In addition to those previously mentioned, the other finalists this year included Rishi Kumar from Maryland, Samanyu Dixit from North Carolina, Ashwin Sivakumar from Oregon (pronounced to rhyme with gin, not Bonn, he noted), Pranay Varada from Texas, and Thomas Wright from Wisconsin. Many more students will compete in future years; Alex Trebek, who hosted the National Geographic Bee for 25 years, recently endowed the program to keep it going in perpetuity.
Three Japanese girls in kimonos are framed by cherry blossoms. Eliza Scidmore later helped bring the trees to Washington, D.C. Tired of society life in Washington, D.C., she was inspired by the dramatic scenery described by naturalist John Muir in the San Francisco Bulletin. The uncharted northern tundra had been purchased from Russia in the 1860s, but few Americans had yet visited it. The intrepid 27-year-old writer and photographer decided to see it for herself. Every morning Scidmore would rise at 6 for coffee and rolls, then spend the day viewing auroras and writing letters.
Searching for the Himalaya’s Ghost Cats National Geographic’s editor at large Peter Gwin travels to the Himalaya to join photographer and National Geographic explorer Prasenjeet Yadav on his search for snow leopards, one of the planet’s most elusive animals in one of its most forbidding landscapes. Himalayan communities have long regarded the snow leopards as threats to their livelihoods, but conservation efforts and tourism are changing the way people see them. For more information on this episode, visit nationalgeographic.com/overheard. Want more? For Peter Gwin’s reporting on snow leopards in Kibber, National Geographic magazine subscribers can read his piece, “Himalaya Snow Leopards Are Finally Coming Into View.” And if you want to see photos that National Geographic explorer Prasenjeet Yadav has captured of snow leopards, head to his instagram page: @prasen.yadav. Also explore: For basic information on snow leopards, here’s National Geographic’s reference page on the species. Subscribers can also see beautiful illustrations that show how the snow leopard’s anatomy has adapted to the harsh Himalaya environment and read about how poaching is threatening the species in Asia.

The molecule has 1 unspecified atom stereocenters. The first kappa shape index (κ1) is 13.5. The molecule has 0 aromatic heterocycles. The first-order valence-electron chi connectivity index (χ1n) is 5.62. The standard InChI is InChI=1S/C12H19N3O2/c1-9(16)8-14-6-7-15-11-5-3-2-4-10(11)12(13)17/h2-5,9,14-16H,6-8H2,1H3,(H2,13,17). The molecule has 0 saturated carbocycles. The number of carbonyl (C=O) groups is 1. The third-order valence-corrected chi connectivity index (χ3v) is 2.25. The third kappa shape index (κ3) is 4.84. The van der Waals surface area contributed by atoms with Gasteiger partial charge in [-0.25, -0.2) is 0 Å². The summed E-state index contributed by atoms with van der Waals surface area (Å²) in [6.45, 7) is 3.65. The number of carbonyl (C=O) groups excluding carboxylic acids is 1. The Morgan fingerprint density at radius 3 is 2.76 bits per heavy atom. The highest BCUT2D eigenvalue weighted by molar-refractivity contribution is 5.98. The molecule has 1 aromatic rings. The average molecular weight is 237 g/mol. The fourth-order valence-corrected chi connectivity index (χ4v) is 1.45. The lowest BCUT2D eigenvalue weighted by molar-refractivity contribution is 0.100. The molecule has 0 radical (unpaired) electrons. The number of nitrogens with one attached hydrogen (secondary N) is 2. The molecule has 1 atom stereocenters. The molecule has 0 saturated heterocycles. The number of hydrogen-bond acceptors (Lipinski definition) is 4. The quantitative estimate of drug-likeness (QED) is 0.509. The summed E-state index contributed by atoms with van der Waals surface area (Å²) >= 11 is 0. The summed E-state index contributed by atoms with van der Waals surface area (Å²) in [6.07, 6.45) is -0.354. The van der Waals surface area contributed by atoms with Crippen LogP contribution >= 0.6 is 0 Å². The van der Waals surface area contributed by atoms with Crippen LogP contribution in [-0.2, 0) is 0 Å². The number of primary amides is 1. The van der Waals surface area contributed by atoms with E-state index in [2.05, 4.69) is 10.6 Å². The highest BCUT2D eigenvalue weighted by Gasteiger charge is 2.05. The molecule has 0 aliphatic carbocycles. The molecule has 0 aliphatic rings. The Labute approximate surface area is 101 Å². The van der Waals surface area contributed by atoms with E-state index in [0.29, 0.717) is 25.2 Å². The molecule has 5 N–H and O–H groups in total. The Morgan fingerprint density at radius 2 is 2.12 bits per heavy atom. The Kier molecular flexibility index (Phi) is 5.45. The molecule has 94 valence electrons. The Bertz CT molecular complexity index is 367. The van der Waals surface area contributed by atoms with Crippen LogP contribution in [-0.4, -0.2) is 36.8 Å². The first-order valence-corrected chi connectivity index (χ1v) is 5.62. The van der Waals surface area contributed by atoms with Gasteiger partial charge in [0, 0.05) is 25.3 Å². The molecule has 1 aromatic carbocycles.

After uncovering the stone slab venerated as Jesus Christ's burial place, archaeologists have now examined the interior of the tomb in Jerusalem's Church of the Holy Sepulchre. The tomb is a limestone shelf or burial bed hewn from the wall of a cave, National Geographic reports. Covered by marble cladding since at least 1555 A.D., it was exposed Oct. 26 as part of a major restoration project at the church. An initial inspection by a team from the National Technical University of Athens revealed a layer of fill material beneath the marble cladding. Additional work revealed another marble slab with a cross carved into its surface, according to National Geographic.
FILE - In this file photo taken on Wednesday, Oct. 26, 2016, the owner of a book shop shows a copy of a magazine with the photograph of Afghan refugee woman Sharbat Gulla, from his rare collection in Islamabad, Pakistan. A Pakistani prosecutor said Wednesday, Nov. 2, 2016 that a court has dismissed a bail plea from National Geographic's famed green-eyed'Afghan Girl,' arrested a week ago over allegedly forged ID papers.